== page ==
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Set the World on Fire: Black Nationalist Women and the Global Struggle for Freedom (Politics and Culture in Modern America) Hardcover – February 15, 2018
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The Amazon Book Review
Author interviews, book reviews, editors picks, and more. Read it now
*NAMED A MOST ANTICIPATED BOOK OF SPRING 2018 BY PUBLISHERS WEEKLY
"Set the World on Fire illuminates a dark though important area of history. Deftly written, it is also a signal contribution to African American studies and women's studies. It shines brightening light on a previously--and scandalously--neglected topic." --Gerald Horne, author of Facing the Rising Sun: African Americans, Japan, and the Rise of Afro-Asian Solidarity
"Keisha Blain has dug deeply into twentieth-century history to reveal the personal and political lives of African diaspora women determined to Set the World on Fire as they walked a fine line between leading and adhering to the black nationalist dictate of masculine leadership. Drawing upon a range of materials, including FBI files, personal letters, newspapers, and federal census records, Blain details every step of these women's organizing efforts and their pan-African visions."--Ula Taylor, author of The Promise of Patriarchy: Women and the Nation of Islam
From the Author
I faced many challenges writing this book. One of the most difficult ones to overcome was the issue of primary sources. I knew that I wanted to tell the story of how black nationalist women engaged in national and global politics in the three decades after Marcus Garvey was deported from the United States, but I wasn't quite sure how that would be possible. At the very beginning of the research process, I sent out several inquiries to archivists and librarians asking if they were aware of any collections I might be able to explore. Their responses revealed to me that I had a major task ahead. With few exceptions (such as the Amy Jacques Garvey papers at Fisk), it was rare to find collections of black nationalist women during the period in which I was studying. That meant that I needed to build an archive and then analyze the materials in order to tell the story all at once.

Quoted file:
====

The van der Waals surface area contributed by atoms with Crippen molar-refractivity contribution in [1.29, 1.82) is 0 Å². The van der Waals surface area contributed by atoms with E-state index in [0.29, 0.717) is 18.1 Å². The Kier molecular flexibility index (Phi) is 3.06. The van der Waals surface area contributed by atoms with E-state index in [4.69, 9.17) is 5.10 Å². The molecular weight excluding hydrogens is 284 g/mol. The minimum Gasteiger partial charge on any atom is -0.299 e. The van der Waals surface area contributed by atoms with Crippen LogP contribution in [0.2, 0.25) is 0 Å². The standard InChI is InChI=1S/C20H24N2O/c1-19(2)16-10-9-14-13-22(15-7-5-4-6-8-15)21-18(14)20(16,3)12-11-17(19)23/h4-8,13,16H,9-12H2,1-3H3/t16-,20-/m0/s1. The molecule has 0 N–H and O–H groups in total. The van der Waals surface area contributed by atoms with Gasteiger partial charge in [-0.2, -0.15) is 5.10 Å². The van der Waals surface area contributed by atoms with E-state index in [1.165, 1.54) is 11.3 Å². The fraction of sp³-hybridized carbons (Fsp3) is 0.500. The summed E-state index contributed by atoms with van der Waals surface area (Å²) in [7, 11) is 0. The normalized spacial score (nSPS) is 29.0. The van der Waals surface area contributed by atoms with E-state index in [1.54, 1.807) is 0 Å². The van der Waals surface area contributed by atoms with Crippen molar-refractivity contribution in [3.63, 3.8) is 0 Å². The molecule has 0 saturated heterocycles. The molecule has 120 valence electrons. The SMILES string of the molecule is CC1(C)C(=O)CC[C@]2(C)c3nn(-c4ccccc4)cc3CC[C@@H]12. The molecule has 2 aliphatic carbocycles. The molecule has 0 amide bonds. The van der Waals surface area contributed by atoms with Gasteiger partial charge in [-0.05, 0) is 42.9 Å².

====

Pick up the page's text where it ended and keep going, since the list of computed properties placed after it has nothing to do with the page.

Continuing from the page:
The process of building that archive was physically and even emotionally taxing. In so many instances, I was only able to figure out specific details of these women's lives or details about a specific incident until I had completed a dozen or so research trips. As I collected materials and organized them chronologically and thematically, I was eventually able to piece together the story and even then, I would find gaps of information, which would force me to embark on even more research trips.
In one case, I spent 3 months combing through census records in order to find information about Celia Jane Allen--one of the women I discuss in the book. She worked very hard to stay under the radar (so much so that I later found correspondence with FBI officials who admitted having a hard time locating her) and I could not find much about her early life. After obsessing about this for months, I eventually sat down and decided to simply write about what I did know with the materials I had in my possession--a few of her letters and poems and some second-hand accounts. In the process of writing, I began to discover new clues and with time, I was able to construct a rich narrative about her life while being honest with readers about what I knew and simply did not know. Despite the challenges that I faced, I was encouraged by so many amazing scholars and activists who cheered me on to the finish line and reminded me of the significance of the book at those moments when I grew discouraged. I am glad I didn't "throw in the towel."